“Single payer” is the buzzword of Vermont’s 2014 election. A candidate’s pledge to support single payer is the litmus test for some. Big money — mostly from out-of-state unions — is flowing into Vermont to support candidates who pass the single-payer test.
So what’s the big deal? If the state delivers on its promise — the same or better health care at a lower cost — we’re all going to support single payer. This is really a non-issue.
But perhaps Vermonters are starting to have doubts. The single-payer political action committee Vermont Leads has found only 10 candidates out of the 34 contestants to endorse in the 2014 legislative primary races. (Full disclosure: If I were running for re-election, I assume I would have passed the test and gotten an endorsement, too, because I voted for Act 48.)
Voters now have seen how poorly the state has performed in its first attempt at health care reform, and they are rightfully more cautious about supporting something that has yet to be described. Blind support of a program that has no clear definition is like agreeing to buy a new car before you know how many miles it gets to the gallon, what it costs, or what the monthly payments will be.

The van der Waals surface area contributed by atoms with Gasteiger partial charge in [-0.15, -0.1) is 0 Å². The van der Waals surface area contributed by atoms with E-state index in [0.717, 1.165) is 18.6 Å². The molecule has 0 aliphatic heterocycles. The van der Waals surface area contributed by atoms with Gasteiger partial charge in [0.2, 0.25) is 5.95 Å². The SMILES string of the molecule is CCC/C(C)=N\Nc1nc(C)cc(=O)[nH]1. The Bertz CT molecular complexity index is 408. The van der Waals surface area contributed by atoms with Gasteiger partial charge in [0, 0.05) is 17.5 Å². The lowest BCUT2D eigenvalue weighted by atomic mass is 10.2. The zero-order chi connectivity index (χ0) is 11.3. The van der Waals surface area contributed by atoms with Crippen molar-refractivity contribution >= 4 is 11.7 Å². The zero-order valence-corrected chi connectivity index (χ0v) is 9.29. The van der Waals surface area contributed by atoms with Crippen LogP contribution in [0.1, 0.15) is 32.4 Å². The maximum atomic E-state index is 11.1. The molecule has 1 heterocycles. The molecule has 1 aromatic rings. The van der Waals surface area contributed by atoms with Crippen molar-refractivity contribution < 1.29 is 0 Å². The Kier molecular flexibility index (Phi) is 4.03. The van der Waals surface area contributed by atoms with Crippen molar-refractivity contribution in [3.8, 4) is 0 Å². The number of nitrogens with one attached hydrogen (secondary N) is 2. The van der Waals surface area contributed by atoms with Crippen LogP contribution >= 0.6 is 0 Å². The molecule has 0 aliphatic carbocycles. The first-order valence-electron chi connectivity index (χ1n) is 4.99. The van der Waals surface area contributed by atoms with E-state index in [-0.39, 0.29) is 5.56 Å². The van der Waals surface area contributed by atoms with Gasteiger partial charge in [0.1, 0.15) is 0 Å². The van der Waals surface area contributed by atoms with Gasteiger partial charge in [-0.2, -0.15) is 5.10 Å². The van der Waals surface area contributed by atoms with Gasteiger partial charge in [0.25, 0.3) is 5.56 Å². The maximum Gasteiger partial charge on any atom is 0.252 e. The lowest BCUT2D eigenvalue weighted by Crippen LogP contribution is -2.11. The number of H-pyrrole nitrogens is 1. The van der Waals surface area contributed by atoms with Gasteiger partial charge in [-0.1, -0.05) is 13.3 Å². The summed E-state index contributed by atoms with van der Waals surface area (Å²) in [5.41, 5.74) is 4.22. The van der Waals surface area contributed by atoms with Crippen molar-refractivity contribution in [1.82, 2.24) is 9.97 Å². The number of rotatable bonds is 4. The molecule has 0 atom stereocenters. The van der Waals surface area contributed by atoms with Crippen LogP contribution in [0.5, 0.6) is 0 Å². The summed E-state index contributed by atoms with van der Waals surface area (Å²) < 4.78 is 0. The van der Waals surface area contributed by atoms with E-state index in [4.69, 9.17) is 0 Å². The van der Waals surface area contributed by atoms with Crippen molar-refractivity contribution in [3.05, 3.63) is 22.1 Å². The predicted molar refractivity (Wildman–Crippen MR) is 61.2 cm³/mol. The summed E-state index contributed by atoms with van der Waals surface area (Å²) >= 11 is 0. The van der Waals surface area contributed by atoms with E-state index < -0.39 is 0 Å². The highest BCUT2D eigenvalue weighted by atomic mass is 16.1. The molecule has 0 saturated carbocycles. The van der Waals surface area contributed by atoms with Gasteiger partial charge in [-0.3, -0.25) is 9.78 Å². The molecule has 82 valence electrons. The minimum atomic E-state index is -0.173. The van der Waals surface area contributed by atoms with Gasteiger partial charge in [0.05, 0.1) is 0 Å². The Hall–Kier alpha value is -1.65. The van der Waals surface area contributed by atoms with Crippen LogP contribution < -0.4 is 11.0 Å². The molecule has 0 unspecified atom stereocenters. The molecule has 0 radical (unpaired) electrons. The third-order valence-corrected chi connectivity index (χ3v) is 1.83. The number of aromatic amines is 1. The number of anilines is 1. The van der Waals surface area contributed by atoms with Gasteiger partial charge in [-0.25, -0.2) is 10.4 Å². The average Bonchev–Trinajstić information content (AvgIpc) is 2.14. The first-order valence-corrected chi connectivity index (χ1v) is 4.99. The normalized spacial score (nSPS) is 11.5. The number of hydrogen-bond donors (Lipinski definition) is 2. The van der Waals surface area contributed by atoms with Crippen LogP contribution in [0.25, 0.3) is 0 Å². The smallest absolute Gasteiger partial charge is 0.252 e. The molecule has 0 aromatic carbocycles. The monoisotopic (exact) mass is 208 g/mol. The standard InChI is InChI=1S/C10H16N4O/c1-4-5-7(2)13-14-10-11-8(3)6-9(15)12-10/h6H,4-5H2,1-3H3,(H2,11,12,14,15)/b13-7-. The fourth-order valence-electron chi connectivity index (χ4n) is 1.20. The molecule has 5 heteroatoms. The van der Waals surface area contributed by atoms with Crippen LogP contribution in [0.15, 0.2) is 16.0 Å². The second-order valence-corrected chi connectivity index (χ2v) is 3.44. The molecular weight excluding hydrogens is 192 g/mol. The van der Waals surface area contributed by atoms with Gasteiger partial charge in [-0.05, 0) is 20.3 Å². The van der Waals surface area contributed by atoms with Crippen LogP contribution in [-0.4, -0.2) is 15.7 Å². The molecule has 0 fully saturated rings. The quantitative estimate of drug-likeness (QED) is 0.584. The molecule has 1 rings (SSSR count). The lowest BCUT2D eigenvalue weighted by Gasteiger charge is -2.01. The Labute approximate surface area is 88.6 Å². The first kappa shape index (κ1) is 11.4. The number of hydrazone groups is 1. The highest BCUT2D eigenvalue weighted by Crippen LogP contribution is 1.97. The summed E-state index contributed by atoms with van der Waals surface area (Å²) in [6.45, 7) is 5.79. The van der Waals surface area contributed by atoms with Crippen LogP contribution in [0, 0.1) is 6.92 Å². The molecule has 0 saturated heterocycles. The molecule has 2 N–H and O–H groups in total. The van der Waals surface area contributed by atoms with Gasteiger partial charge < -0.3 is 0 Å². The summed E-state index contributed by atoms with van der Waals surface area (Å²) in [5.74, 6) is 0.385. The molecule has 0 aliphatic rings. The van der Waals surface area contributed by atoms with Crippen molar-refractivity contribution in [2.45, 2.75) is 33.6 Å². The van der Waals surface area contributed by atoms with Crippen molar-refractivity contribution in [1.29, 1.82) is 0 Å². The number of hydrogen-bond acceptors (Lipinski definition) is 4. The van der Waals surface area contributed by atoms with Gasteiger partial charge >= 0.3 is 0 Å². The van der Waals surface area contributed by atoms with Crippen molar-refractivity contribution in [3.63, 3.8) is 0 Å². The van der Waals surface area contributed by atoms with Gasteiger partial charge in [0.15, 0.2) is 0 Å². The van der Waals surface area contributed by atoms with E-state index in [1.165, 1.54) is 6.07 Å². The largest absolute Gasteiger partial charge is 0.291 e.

The design and implementation of Vermont’s health care exchange has been a disaster, and no one disputes that. As a legislator who voted for the bills that created our exchange, I am culpable on some level for this failure, because the Legislature didn’t insist on more safeguards and checkpoints on the rollout. Single-payer legislation must be much more carefully crafted and robust, and no one should agree to buy this thing until they know what it is. We know we want a new car, but we need to see the sticker.
The question for voters should be: Do we want candidates who will insist on what was promised, or should they act like lemmings marching to the sea? What if the single-payer system does not provide universal access to health care? What if it rations the quality or quantity of health care? What if it is more expensive than our current cost?
Do we want candidates to vote for single payer regardless of access, quality or cost? This seems to be the real issue.
Unfortunately, we won’t know the answers to these questions by the primary on Aug. 26. We likely won’t know by the November election either. So what’s a voter to do? Sometimes, the past is the best predictor of the future. We need to elect legislators who will pursue the promise of single payer but not allow another health care debacle to occur in Vermont. That’s what I intend to do.
Paul Ralston of Middlebury is a Democratic member of the Vermont House and co-founder of Vision to Action Vermont.
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